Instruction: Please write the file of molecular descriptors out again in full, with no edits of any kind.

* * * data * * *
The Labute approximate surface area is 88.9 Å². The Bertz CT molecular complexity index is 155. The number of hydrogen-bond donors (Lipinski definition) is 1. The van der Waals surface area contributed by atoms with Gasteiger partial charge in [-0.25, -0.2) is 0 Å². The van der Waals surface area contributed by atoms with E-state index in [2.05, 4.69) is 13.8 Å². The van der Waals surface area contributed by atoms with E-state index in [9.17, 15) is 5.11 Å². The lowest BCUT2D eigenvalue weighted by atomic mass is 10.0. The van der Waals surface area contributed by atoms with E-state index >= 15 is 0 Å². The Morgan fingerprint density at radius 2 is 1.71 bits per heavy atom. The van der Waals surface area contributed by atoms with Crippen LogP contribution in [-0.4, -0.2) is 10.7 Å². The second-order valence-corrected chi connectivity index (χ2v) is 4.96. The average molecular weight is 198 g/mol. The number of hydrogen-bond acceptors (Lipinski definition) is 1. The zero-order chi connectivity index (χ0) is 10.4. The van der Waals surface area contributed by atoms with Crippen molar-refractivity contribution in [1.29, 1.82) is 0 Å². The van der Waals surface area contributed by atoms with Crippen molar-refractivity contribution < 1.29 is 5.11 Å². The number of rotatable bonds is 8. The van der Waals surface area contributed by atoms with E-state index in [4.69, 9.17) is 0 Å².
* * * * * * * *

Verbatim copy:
The Labute approximate surface area is 88.9 Å². The Bertz CT molecular complexity index is 155. The number of hydrogen-bond donors (Lipinski definition) is 1. The van der Waals surface area contributed by atoms with Gasteiger partial charge in [-0.25, -0.2) is 0 Å². The van der Waals surface area contributed by atoms with E-state index in [2.05, 4.69) is 13.8 Å². The van der Waals surface area contributed by atoms with E-state index in [9.17, 15) is 5.11 Å². The lowest BCUT2D eigenvalue weighted by atomic mass is 10.0. The van der Waals surface area contributed by atoms with E-state index >= 15 is 0 Å². The Morgan fingerprint density at radius 2 is 1.71 bits per heavy atom. The van der Waals surface area contributed by atoms with Crippen LogP contribution in [-0.4, -0.2) is 10.7 Å². The second-order valence-corrected chi connectivity index (χ2v) is 4.96. The average molecular weight is 198 g/mol. The number of hydrogen-bond acceptors (Lipinski definition) is 1. The zero-order chi connectivity index (χ0) is 10.4. The van der Waals surface area contributed by atoms with Crippen molar-refractivity contribution in [1.29, 1.82) is 0 Å². The van der Waals surface area contributed by atoms with Crippen molar-refractivity contribution < 1.29 is 5.11 Å². The number of rotatable bonds is 8. The van der Waals surface area contributed by atoms with E-state index in [4.69, 9.17) is 0 Å².